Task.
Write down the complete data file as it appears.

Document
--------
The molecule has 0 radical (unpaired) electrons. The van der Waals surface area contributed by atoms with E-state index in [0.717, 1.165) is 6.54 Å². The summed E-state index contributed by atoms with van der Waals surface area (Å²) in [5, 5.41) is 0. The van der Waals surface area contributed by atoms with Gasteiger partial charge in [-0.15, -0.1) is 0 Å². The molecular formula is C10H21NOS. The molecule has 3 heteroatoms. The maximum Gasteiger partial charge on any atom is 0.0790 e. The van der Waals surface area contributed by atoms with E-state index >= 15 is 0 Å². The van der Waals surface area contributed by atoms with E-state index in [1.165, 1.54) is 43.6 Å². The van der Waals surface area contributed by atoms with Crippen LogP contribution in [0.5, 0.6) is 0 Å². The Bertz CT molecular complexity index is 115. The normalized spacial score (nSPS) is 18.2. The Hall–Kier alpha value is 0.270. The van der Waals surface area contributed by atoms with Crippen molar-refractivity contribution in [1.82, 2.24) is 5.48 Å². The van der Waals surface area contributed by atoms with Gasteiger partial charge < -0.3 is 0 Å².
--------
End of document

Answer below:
The molecule has 0 radical (unpaired) electrons. The van der Waals surface area contributed by atoms with E-state index in [0.717, 1.165) is 6.54 Å². The summed E-state index contributed by atoms with van der Waals surface area (Å²) in [5, 5.41) is 0. The van der Waals surface area contributed by atoms with Gasteiger partial charge in [-0.15, -0.1) is 0 Å². The molecular formula is C10H21NOS. The molecule has 3 heteroatoms. The maximum Gasteiger partial charge on any atom is 0.0790 e. The van der Waals surface area contributed by atoms with E-state index >= 15 is 0 Å². The van der Waals surface area contributed by atoms with E-state index in [1.165, 1.54) is 43.6 Å². The van der Waals surface area contributed by atoms with Crippen LogP contribution in [0.5, 0.6) is 0 Å². The Bertz CT molecular complexity index is 115. The normalized spacial score (nSPS) is 18.2. The Hall–Kier alpha value is 0.270. The van der Waals surface area contributed by atoms with Crippen molar-refractivity contribution in [1.82, 2.24) is 5.48 Å². The van der Waals surface area contributed by atoms with Gasteiger partial charge < -0.3 is 0 Å².